Elastin Fibres – A protein called elastin lies between and runs parallel to collagen fibres. These fibres enable the skin to stretch and to spring back when released giving skin its flexibility. The stretching of the elastic fibres causes the unfolding of the collagen fibres but they normally return to their folded form as the elastic fibres relax. Elastin also contains two unique amino acids, desmosine and isodesmonsine. Collagen and elastin together, much like an elastic textile mix, permit the skin to stretch, and then regain its original shape. With age, the skin’s elastin breaks down and presents itself on the surface as sagging with deep lines and wrinkles.
The Ground Substance – Collagen and elastin are the skin proteins responsible for elasticity, tone and texture, and are embedded in the ground substance (extracellular matrix), which consists of a jelly-like substance called proteoglycan (a compound of protein and sugars) capable of absorbing considerable amounts of water. Glycosaminoglycans (GAG’s or mucopolysaccharides) and proteoglycans hold water in the skin (these are very similar to mucus proteins) and are the true skin moisturisers. GAGs contain special sugars that have high water-holding properties. These are built into larger water-holding chains of sugars such as hyaluronic acid. Proteoglycans are larger molecules with many attached GAG’s which are intensely hydrophilic (water-loving) molecules able to form porous, hydrated gels. Hydrated GAG’s cushion and provide mechanical support to tissues. Ground substance can be fluid, semi fluid, gelatinous, or calcified. As such, ground substance plays an active role in how tissues develop, migrate, proliferate, change shape, and carry out their metabolic functions.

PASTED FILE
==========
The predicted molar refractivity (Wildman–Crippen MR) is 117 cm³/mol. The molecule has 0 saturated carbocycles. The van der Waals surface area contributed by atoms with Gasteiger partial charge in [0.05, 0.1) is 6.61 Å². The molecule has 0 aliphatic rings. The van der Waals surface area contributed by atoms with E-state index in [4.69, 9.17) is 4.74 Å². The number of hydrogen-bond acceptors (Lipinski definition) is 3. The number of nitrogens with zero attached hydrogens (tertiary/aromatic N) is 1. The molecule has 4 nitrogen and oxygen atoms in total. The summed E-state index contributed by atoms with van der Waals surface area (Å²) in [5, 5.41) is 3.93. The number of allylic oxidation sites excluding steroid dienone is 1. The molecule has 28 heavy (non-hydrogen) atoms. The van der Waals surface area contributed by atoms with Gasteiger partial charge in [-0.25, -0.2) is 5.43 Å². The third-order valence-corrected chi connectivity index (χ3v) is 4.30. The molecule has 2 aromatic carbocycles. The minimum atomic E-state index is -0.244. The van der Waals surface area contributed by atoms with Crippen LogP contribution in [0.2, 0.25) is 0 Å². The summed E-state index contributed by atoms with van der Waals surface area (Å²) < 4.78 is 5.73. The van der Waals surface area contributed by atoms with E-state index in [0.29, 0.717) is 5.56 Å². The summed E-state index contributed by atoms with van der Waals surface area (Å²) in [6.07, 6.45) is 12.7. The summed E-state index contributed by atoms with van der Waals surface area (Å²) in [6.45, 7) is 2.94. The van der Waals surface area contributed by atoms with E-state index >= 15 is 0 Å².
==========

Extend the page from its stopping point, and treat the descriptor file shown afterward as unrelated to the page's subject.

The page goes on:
Fibroblasts – Fibroblasts are concerned with the secretion of proteoglycans and glycoproteins for the ground substance of the dermis, and also play a part in the production of collagen, glycosaminoglycans, reticular and elastic fibres, and glycoproteins found in the extracellular matrix. A fibroblast is a type of cell that synthesises and maintains the extracellular matrix of many tissues. Fibroblasts provide a structural framework (stroma) for many tissues, and play a critical role in wound healing. In growing individuals fibroblasts are dividing and synthesising ground substance. We are born with a certain number of fibroblasts which renew themselves no more than 50 to 100 times during a lifetime. During the aging process the fibroblasts become lazier and need stimulation to stay prolific. Tissue damage stimulates fibrocytes and induces the mitosis of fibroblasts.